Impact Although competitive-intelligence teams are structured to support the marketing function and individual brands, in most companies,
those that report independently to multiple functions often have the greatest impact. Take, for example, a competitive- intelligence
team that reports up through the pharmaceutical company's business-intelligence function.
The business-development function receives the greatest benefits from strong competitive-intelligence activity. Competitive
intelligence informs critical decisions and allows companies to stay keenly aware of competitor transactions that will alter
the market landscape. Communicating business-development successes is the first step toward building strong support for competitive
Furthermore, consistent competitive monitoring often yields strategies to thwart competitors' activities. For example, in
1994, American Home Products (AHP—now Wyeth) acquired American Cyanamid. AHP was motivated by discussions between American
Cyanamid and Bristol-Myers Squibb (BMS) that hinted at an exchange of assets. When competitive-intelligence teams helped AHP's
leaders project what the competitive landscape would look like after such an exchange, AHP altered its strategy and made a
hostile bid for American Cyanamid—and beat BMS to the deal.
"By painting a competitive landscape for a product, we stumble on attractive licensing targets," says one competitive-intelligence
professional. "At that point, we say, 'If we can't beat 'em, eat 'em.'"
This sort of collaboration between the business-development and competitive-intelligence teams is a model for how competitive
intelligence should be strategically incorporated. Some pharmaceutical companies' competitive-intelligence groups consist
of nothing more than a database housing competitors' press releases and articles. While knowledge management plays a vital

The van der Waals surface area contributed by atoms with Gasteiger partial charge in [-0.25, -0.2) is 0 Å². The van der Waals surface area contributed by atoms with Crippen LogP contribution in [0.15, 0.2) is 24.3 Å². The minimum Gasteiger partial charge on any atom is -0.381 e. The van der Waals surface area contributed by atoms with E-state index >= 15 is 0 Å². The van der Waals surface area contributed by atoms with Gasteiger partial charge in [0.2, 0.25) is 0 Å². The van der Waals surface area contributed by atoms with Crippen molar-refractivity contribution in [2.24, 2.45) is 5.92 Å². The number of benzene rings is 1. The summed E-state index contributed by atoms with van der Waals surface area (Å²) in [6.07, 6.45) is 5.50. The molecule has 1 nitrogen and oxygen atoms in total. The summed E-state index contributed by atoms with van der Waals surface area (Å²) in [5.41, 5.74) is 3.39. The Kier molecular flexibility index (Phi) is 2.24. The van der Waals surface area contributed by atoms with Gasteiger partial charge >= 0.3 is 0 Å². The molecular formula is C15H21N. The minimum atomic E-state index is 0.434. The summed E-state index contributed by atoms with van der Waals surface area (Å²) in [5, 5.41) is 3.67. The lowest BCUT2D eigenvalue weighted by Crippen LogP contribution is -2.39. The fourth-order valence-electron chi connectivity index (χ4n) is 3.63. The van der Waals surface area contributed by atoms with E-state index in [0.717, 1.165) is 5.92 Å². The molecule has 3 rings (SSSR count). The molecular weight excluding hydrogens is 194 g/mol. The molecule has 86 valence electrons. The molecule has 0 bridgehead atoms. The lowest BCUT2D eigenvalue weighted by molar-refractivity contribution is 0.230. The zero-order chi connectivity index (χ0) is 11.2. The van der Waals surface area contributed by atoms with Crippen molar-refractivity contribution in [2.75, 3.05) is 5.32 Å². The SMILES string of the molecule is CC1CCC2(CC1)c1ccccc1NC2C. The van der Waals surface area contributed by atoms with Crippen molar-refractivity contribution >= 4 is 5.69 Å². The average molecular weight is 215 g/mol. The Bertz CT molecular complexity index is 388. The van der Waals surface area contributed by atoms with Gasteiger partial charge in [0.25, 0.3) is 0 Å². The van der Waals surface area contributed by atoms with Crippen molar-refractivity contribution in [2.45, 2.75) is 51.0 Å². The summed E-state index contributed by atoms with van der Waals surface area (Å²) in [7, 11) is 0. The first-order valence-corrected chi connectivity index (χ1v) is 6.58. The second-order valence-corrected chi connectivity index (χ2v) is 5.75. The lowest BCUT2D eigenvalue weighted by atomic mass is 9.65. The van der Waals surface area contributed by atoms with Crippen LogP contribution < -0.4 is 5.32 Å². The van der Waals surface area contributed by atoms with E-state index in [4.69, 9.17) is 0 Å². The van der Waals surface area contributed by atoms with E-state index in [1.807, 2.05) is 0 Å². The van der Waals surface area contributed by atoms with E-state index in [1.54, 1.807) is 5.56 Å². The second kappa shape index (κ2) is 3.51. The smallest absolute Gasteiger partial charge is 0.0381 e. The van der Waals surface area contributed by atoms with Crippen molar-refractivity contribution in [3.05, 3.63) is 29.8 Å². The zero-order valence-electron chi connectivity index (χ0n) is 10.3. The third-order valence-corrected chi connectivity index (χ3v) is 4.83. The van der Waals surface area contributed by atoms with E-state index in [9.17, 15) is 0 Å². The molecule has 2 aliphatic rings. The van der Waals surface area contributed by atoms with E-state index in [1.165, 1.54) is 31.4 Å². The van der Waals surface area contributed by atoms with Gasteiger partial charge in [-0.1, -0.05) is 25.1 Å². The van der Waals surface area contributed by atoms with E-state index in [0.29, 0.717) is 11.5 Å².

role in organizing competitive information, it provides no road map to influence strategy. When other functions, such as sales
and marketing or R&D, rely on competitive intelligence to shape strategy, the impact is widespread—affecting anything from
brand planning and the portfolio-management process through clinical-trials design to annual planning for the whole company.
Building Competitive Intelligence
Patience is key with competitive-intelligence teams. Despite efforts at aligning structures, competitive intelligence's impact
may not be felt for some time. Even companies that formerly separated competitive-intelligence teams from market research
found that resources became scarce as competitive intelligence took longer and longer to prove its strategic value. Competitive-intelligence
teams are routinely folded back into market research as resources dry up and companies begin relegating competitive-intelligence
teams to building databases.
Disbanding competitive-intelligence teams is not an uncommon practice within the pharma industry. Cutting Edge Information's
study noted that dedicated competitive-intelligence departments have an average life span of just three years. Of the 18 profiled
pharma companies, 11 had established their competitive-intelligence teams within the last five years.
Nonetheless, market-research groups can still aid competitive-intelligence efforts by collecting additional data. Companies
find extraordinary value in understanding competitors' product pipelines, or knowing how they are reorganizing. A simple review
of a competitor's organizational chart can yield valuable insights on whether it plans to increase sales and marketing resources.
Market research can also be helpful in collecting information about competitors' changing product strategies. Information
about competitors can often have a greater effect on internal product strategy than can typical market-research efforts. Market
research's end-user techniques help companies to understand how customers react to changing product messages.
Market researchers need to communicate with competitive-intelligence teams and other parts of the organization if both groups
are to be effective throughout the company. If market research and competitive intelligence cooperate, sales and marketing
can also collect valuable business intelligence.
The first step in building a competitive-intelligence function is to gather as much internal knowledge as possible. Internal
knowledge comes in the form of articles and databases housed on disparate systems, or even internal experts who understand
certain aspects of the market and can serve as resources. Despite how much information is available inside company doors,
pharma executives often don't know where to turn for answers.
Competitive-intelligence teams, especially those early in their existence, should serve as the liaison for internal information.
Once the infrastructure is in place to house internal data and identify internal resources, competitive-intelligence teams
are responsible for communicating to key stakeholders what the company already knows.